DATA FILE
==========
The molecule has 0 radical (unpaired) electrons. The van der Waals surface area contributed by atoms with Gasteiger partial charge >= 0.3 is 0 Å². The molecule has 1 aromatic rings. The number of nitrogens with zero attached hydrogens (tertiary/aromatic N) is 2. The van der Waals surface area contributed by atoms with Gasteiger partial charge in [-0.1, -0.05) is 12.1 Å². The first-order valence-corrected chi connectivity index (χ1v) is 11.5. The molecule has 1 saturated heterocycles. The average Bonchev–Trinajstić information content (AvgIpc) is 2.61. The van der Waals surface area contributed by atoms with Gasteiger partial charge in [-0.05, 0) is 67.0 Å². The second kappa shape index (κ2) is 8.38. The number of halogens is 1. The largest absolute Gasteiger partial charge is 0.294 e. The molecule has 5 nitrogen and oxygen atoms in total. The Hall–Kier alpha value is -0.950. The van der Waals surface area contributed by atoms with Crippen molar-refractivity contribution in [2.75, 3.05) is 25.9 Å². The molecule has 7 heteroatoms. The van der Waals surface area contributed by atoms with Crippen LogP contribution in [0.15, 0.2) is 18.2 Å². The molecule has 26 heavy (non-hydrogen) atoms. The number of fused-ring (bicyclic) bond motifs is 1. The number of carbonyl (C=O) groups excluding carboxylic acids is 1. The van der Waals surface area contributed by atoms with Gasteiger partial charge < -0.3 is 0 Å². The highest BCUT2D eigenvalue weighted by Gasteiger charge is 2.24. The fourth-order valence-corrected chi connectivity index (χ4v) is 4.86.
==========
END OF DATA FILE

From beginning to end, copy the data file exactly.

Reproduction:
The molecule has 0 radical (unpaired) electrons. The van der Waals surface area contributed by atoms with Gasteiger partial charge >= 0.3 is 0 Å². The molecule has 1 aromatic rings. The number of nitrogens with zero attached hydrogens (tertiary/aromatic N) is 2. The van der Waals surface area contributed by atoms with Gasteiger partial charge in [-0.1, -0.05) is 12.1 Å². The first-order valence-corrected chi connectivity index (χ1v) is 11.5. The molecule has 1 saturated heterocycles. The average Bonchev–Trinajstić information content (AvgIpc) is 2.61. The van der Waals surface area contributed by atoms with Gasteiger partial charge in [-0.05, 0) is 67.0 Å². The second kappa shape index (κ2) is 8.38. The number of halogens is 1. The largest absolute Gasteiger partial charge is 0.294 e. The molecule has 5 nitrogen and oxygen atoms in total. The Hall–Kier alpha value is -0.950. The van der Waals surface area contributed by atoms with Crippen molar-refractivity contribution in [2.75, 3.05) is 25.9 Å². The molecule has 7 heteroatoms. The van der Waals surface area contributed by atoms with Crippen LogP contribution in [0.15, 0.2) is 18.2 Å². The molecule has 26 heavy (non-hydrogen) atoms. The number of fused-ring (bicyclic) bond motifs is 1. The number of carbonyl (C=O) groups excluding carboxylic acids is 1. The van der Waals surface area contributed by atoms with Gasteiger partial charge < -0.3 is 0 Å². The highest BCUT2D eigenvalue weighted by Gasteiger charge is 2.24. The fourth-order valence-corrected chi connectivity index (χ4v) is 4.86.